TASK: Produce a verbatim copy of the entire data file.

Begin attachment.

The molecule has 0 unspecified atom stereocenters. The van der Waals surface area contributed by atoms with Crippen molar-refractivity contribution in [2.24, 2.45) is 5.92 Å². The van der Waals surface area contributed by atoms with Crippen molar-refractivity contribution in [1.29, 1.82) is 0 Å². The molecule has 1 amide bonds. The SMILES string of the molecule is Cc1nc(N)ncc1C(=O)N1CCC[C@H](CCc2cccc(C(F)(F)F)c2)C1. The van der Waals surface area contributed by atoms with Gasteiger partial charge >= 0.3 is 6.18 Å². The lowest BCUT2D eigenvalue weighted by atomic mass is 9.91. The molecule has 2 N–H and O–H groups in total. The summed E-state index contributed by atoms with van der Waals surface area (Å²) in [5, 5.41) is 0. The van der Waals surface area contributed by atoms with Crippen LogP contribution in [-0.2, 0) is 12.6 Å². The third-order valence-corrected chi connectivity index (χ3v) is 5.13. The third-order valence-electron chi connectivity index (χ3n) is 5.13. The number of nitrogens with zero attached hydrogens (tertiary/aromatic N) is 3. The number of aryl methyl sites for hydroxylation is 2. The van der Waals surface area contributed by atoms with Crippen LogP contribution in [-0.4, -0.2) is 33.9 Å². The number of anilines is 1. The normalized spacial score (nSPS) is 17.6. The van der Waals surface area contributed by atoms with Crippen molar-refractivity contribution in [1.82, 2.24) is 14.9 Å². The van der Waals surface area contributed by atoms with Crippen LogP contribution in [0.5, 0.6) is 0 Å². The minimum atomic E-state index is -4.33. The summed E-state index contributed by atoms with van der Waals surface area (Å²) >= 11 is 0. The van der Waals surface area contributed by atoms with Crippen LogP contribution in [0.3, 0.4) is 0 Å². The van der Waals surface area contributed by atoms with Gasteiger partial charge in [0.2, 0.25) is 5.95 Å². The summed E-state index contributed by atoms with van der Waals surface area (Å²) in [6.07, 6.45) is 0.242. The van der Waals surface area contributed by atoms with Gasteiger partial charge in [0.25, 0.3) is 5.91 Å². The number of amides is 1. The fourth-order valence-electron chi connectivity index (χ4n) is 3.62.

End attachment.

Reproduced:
The molecule has 0 unspecified atom stereocenters. The van der Waals surface area contributed by atoms with Crippen molar-refractivity contribution in [2.24, 2.45) is 5.92 Å². The van der Waals surface area contributed by atoms with Crippen molar-refractivity contribution in [1.29, 1.82) is 0 Å². The molecule has 1 amide bonds. The SMILES string of the molecule is Cc1nc(N)ncc1C(=O)N1CCC[C@H](CCc2cccc(C(F)(F)F)c2)C1. The van der Waals surface area contributed by atoms with Gasteiger partial charge >= 0.3 is 6.18 Å². The lowest BCUT2D eigenvalue weighted by atomic mass is 9.91. The molecule has 2 N–H and O–H groups in total. The summed E-state index contributed by atoms with van der Waals surface area (Å²) in [5, 5.41) is 0. The van der Waals surface area contributed by atoms with Crippen LogP contribution in [-0.2, 0) is 12.6 Å². The third-order valence-corrected chi connectivity index (χ3v) is 5.13. The third-order valence-electron chi connectivity index (χ3n) is 5.13. The number of nitrogens with zero attached hydrogens (tertiary/aromatic N) is 3. The number of aryl methyl sites for hydroxylation is 2. The van der Waals surface area contributed by atoms with Crippen LogP contribution in [-0.4, -0.2) is 33.9 Å². The number of anilines is 1. The normalized spacial score (nSPS) is 17.6. The van der Waals surface area contributed by atoms with Crippen molar-refractivity contribution in [1.82, 2.24) is 14.9 Å². The van der Waals surface area contributed by atoms with Crippen LogP contribution in [0.5, 0.6) is 0 Å². The minimum atomic E-state index is -4.33. The summed E-state index contributed by atoms with van der Waals surface area (Å²) >= 11 is 0. The van der Waals surface area contributed by atoms with Crippen LogP contribution in [0.3, 0.4) is 0 Å². The van der Waals surface area contributed by atoms with Gasteiger partial charge in [0.2, 0.25) is 5.95 Å². The summed E-state index contributed by atoms with van der Waals surface area (Å²) in [6.07, 6.45) is 0.242. The van der Waals surface area contributed by atoms with Gasteiger partial charge in [0.25, 0.3) is 5.91 Å². The number of amides is 1. The fourth-order valence-electron chi connectivity index (χ4n) is 3.62.